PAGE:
Right. Yeah, no, absolutely. Yeah. I will sometimes get the same question. How many times do I have to touch a customer with a piece of collateral, or how many times do I have to market to an influencer or a physician before I can expect them to do X, Y, and Z? That's the wrong question to be asking, because there's no straight answer. It's iterative. If you track your data, you're going to know for you exactly how much budget and how many impressions you need to see in Facebook in order to generate a lead, right? It's going to look different maybe for email, but the key is to really understand your own business. Don't be afraid to try something new. If you're not doing an email campaign, which I would suggest you're doing, right? Try email campaign, track your conversion rates and see if it's something that's working for you.
We'll start wrapping things up here a little bit, but if you could give a physical therapy, let's say a private practice owner, we'll use that. What would be, and again, knowing there's a million tips, but what are your top few tips on how to market efficiently and with integrity and to not feel like a used car salesman?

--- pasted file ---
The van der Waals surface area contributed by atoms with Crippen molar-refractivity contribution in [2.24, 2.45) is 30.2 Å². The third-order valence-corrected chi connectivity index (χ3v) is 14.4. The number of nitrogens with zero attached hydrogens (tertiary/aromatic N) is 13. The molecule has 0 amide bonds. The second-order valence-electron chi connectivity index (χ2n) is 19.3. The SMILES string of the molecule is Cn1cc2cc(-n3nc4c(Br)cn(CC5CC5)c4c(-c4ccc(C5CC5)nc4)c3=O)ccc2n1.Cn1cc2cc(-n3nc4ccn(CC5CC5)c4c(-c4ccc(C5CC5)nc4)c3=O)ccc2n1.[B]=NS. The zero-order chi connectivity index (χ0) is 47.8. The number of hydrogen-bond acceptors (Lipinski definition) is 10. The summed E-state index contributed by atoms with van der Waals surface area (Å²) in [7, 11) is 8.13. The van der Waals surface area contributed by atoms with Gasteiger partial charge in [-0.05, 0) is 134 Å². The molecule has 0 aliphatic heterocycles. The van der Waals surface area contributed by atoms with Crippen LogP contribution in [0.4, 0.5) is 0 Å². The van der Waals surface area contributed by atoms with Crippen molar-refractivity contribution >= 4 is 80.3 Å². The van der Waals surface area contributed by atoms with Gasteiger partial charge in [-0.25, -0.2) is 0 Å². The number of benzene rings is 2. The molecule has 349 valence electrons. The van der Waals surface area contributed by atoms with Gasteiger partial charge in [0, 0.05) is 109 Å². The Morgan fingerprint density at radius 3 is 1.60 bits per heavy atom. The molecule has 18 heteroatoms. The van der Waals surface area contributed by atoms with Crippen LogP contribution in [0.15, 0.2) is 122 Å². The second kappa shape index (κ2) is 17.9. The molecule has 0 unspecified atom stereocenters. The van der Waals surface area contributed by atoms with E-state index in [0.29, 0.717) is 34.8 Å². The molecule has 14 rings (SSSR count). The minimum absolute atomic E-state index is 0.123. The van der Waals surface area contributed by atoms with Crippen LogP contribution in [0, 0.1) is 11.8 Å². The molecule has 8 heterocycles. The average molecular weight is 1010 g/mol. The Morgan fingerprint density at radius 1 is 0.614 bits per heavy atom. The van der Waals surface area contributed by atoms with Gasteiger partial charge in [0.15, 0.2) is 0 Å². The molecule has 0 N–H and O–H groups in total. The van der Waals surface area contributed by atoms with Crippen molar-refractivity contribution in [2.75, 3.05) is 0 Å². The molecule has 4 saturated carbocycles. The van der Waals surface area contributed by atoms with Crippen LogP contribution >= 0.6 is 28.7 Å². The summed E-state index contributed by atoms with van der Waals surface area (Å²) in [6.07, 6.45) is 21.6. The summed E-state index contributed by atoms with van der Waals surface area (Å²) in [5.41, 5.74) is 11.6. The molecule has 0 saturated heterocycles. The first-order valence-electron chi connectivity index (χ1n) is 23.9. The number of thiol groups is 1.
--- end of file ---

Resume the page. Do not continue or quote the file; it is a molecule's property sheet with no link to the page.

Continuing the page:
Yeah. Okay, a couple of things. The first thing is believing in yourself and your value proposition. That's the biggest threat that we have to our profession is that sometimes we feel like we're too expensive or we feel like there's too much cash that's owed up front from a patient, and we start to second guess ourselves so that in any marketing channel, we're not as effective. Okay? That would be the first thing I would say is really understand and believe in your value and then everything you craft around that is going to have a lot of authenticity, sincerity, and passion, and that will be felt and heard. Okay? I think the second thing that I would probably offer is, know your lane. If you take some of the big brands out there, they have resources to be able to succeed at a certain scale that doesn't work at a smaller scale. Okay?